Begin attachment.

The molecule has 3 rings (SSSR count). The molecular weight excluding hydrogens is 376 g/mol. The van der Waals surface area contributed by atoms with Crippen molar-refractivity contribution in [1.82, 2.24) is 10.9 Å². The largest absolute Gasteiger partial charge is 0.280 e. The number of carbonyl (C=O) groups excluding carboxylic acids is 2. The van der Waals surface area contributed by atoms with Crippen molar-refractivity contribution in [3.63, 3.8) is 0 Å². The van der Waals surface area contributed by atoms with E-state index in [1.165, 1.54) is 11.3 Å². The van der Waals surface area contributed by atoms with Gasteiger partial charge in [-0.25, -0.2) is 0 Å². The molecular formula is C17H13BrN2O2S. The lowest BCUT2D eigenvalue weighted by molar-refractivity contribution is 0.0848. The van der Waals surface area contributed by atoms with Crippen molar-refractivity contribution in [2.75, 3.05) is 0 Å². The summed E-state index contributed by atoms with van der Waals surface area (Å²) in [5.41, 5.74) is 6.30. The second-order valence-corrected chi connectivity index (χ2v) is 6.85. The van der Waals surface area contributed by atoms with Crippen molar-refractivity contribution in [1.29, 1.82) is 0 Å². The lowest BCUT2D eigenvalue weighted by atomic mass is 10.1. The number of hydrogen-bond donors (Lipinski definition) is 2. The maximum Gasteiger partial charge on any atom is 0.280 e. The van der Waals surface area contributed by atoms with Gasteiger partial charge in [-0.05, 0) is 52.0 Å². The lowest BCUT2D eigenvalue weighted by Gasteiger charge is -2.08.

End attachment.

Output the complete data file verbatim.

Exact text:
The molecule has 3 rings (SSSR count). The molecular weight excluding hydrogens is 376 g/mol. The van der Waals surface area contributed by atoms with Crippen molar-refractivity contribution in [1.82, 2.24) is 10.9 Å². The largest absolute Gasteiger partial charge is 0.280 e. The number of carbonyl (C=O) groups excluding carboxylic acids is 2. The van der Waals surface area contributed by atoms with Crippen molar-refractivity contribution in [3.63, 3.8) is 0 Å². The van der Waals surface area contributed by atoms with E-state index in [1.165, 1.54) is 11.3 Å². The van der Waals surface area contributed by atoms with Gasteiger partial charge in [-0.25, -0.2) is 0 Å². The molecular formula is C17H13BrN2O2S. The lowest BCUT2D eigenvalue weighted by molar-refractivity contribution is 0.0848. The van der Waals surface area contributed by atoms with Crippen molar-refractivity contribution in [2.75, 3.05) is 0 Å². The summed E-state index contributed by atoms with van der Waals surface area (Å²) in [5.41, 5.74) is 6.30. The second-order valence-corrected chi connectivity index (χ2v) is 6.85. The van der Waals surface area contributed by atoms with Crippen molar-refractivity contribution in [1.29, 1.82) is 0 Å². The lowest BCUT2D eigenvalue weighted by atomic mass is 10.1. The number of hydrogen-bond donors (Lipinski definition) is 2. The maximum Gasteiger partial charge on any atom is 0.280 e. The van der Waals surface area contributed by atoms with Gasteiger partial charge in [-0.05, 0) is 52.0 Å². The lowest BCUT2D eigenvalue weighted by Gasteiger charge is -2.08.